Earth's early atmosphere

  title={Earth's early atmosphere},
  author={James F. Kasting},
  pages={920 - 926}
  • J. Kasting
  • Published 23 January 1987
  • Environmental Science, Physics, Geology
  • Science
Ideas about atmospheric composition and climate on the early Earth have evolved considerably over the last 30 years, but many uncertainties still remain. It is generally agreed that the atmosphere contained little or no free oxygen initially and that oxygen concentrations increased markedly near 2.0 billion years ago, but the precise timing of and reasons for its rise remain unexplained. Likewise, it is usually conceded that the atmospheric greenhouse effect must have been higher in the past to… 
Evolution of the atmosphere.
  • J. Nunn
  • Geology, Environmental Science
    Proceedings of the Geologists' Association. Geologists' Association
  • 1998
Carbon dioxide warming of the early Earth.
Svante Arrhenius' research in atmospheric physics extended beyond the recent past and the near future states of the Earth, which today are at the center of sociopolitical attention, and his two-volume textbook on cosmic physics is a comprehensive synopsis of the field.
Earth: Atmospheric Evolution of a Habitable Planet.
Our present-day atmosphere is often used as an analog for potentially habitable exoplanets, but Earth's atmosphere has changed dramatically throughout its 4.5 billion year history. For example,
The future lifespan of Earth’s oxygenated atmosphere
Earth’s modern atmosphere is highly oxygenated and is a remotely detectable signal of its surface biosphere. However, the lifespan of oxygen-based biosignatures in Earth’s atmosphere remains
Atmospheric carbon dioxide concentrations before 2.2 billion years ago
The results suggest that either the Earth's early climate was much more sensitive to increases in pco2 than has been thought, or that one or more greenhouse gases other than CO2 contributed significantly to the atmosphere's radiative balance during the late Archaean and early Proterozoic eons.
A Hydrogen-Rich Early Earth Atmosphere
The organic soup in the oceans and ponds on early Earth would have been a more favorable place for the origin of life than previously thought.
The Faint Young Sun Problem
Geologic evidence for liquid oceans on the Earth nearly 4.5 billion years ago and astrophysical evidence for an early Sun 25% less luminous than present constitute the “Faint Young Sun” paradox. It


Implications of Solar Evolution for the Earth's Early Atmosphere.
The roughly 25 percent increase in luminosity over the life of the sun shared by many different solar models is shown to be a very general result, independent of the uncertainties suggested by the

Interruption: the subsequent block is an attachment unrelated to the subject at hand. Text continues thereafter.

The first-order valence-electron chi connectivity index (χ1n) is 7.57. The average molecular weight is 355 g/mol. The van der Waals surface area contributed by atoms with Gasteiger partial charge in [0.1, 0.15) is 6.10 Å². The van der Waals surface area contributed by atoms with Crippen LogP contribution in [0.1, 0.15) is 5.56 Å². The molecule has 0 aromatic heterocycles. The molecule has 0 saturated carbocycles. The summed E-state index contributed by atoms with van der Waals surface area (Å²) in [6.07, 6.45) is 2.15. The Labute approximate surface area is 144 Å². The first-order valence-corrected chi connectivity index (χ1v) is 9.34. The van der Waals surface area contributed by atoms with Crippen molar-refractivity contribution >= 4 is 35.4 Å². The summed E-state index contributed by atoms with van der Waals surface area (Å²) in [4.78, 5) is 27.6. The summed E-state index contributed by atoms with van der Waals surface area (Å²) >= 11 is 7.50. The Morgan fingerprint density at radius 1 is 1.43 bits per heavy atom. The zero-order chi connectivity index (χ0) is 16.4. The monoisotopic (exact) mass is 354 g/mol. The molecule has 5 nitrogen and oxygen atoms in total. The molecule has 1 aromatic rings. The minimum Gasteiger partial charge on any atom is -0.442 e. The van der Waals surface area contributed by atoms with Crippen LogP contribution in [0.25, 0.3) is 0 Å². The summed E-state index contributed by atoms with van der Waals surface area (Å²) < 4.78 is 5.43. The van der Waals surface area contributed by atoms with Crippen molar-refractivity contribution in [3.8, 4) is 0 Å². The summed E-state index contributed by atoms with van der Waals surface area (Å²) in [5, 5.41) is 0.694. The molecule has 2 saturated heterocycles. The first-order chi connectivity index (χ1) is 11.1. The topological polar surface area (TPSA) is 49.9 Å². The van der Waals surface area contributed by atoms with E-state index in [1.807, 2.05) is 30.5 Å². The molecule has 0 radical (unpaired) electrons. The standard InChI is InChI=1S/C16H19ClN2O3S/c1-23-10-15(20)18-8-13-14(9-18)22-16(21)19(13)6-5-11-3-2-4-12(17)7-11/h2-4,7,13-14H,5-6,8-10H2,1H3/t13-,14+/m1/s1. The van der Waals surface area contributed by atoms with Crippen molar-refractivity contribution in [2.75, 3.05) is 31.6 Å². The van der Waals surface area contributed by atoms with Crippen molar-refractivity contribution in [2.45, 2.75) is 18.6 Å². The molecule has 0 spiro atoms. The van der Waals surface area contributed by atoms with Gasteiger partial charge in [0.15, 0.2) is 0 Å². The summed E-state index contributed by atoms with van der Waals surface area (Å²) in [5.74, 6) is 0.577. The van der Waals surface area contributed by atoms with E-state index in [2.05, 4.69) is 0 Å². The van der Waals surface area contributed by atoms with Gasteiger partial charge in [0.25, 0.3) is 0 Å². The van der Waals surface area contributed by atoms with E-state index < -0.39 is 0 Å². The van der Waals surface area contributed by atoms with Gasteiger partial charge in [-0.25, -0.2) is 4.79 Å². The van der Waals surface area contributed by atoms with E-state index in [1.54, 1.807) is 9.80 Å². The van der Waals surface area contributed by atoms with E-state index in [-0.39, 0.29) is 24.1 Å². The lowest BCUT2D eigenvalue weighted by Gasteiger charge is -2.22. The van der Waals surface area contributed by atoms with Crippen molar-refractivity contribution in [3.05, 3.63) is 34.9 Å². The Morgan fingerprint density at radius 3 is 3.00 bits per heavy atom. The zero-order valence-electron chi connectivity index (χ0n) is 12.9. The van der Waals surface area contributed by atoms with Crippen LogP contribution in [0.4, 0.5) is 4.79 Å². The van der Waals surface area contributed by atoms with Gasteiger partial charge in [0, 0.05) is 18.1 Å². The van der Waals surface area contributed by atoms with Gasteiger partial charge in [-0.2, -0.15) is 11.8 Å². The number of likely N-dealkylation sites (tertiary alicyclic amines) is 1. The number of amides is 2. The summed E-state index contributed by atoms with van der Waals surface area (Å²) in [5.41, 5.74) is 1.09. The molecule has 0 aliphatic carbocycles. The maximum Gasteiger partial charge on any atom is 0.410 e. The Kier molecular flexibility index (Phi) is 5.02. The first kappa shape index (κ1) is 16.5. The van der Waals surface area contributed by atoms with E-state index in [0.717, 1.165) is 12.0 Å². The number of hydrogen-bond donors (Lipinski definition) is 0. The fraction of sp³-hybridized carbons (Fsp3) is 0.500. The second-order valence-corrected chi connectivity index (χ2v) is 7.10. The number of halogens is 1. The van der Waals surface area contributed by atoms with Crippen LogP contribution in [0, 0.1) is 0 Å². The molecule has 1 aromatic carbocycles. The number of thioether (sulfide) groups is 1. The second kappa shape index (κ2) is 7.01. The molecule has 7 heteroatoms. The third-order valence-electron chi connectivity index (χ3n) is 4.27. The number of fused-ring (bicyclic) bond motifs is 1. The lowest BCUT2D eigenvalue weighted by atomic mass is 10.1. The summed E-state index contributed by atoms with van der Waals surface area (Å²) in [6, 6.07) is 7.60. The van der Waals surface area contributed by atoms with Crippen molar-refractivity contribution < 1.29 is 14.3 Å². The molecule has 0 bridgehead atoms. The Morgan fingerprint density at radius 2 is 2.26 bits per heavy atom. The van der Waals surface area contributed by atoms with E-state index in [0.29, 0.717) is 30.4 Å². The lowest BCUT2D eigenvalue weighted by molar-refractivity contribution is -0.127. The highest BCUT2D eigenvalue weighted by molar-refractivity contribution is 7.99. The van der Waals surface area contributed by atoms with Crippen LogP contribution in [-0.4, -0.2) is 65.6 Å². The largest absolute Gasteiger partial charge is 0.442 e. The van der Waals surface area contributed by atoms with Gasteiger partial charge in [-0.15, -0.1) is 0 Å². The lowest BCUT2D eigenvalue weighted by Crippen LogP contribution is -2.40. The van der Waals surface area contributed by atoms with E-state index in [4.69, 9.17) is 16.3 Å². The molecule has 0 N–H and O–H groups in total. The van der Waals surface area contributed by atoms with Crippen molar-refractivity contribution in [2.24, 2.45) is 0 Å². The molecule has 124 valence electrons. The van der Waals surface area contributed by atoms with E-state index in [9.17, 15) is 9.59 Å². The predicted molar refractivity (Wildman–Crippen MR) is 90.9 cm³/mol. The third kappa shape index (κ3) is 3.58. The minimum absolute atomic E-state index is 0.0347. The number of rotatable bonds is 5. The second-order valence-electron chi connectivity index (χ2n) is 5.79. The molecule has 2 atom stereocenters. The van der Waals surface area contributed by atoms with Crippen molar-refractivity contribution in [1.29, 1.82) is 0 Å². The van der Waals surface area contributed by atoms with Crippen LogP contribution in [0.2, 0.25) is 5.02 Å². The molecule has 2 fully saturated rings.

Climatic consequences of very high carbon dioxide levels in the earth's early atmosphere.
The possible consequences of very high carbon dioxide concentrations in the earth's early atmosphere have been investigated with a radiative-convective climate model, and Earth's present atmosphere appears to be stable against a carbon dioxide-induced runaway greenhouse.
Evolution of the atmosphere and oceans
The mineralogy of marine evaporites rules out drastic changes in the composition of sea water during the last 900 Myr, and the chemistry of soils formed more than 1,000 Myr ago suggests that the atmosphere then contained significantly more CO2 and less O2 than at present.
The Evolutionary Role of Atmospheric Ozone
Abstract The Ozone content of the early (or paleo) atmosphere would have determined the intensity of the solar ultraviolet flux reaching the earth's surface during the early stages of biological
The formation of the atmospheres of the terrestrial planets by impact
It is generally supposed that the atmospheres of the terrestrial planets were formed by secondary degassing processes. We propose, instead, that they are of primary origin, forming as an immediate
Clouds and the long-term stability of the Earth's atmosphere and climate
CLOUDS dominate the albedo of the Earth and hence have a vital role in the global radiation balance. They are one of the most important physical properties of the atmosphere but the most difficult to
Earth and Mars: Evolution of Atmospheres and Surface Temperatures
Solar evolution implies, for contemporary albedos and atmospheric composition, global mean temperatures below the freezing point of seawater less than 2.3 aeons ago, contrary to geologic and
A negative feedback mechanism for the long‐term stabilization of Earth's surface temperature
We suggest that the partial pressure of carbon dioxide in the atmosphere is buffered, over geological time scales, by a negative feedback mechanism in which the rate of weathering of silicate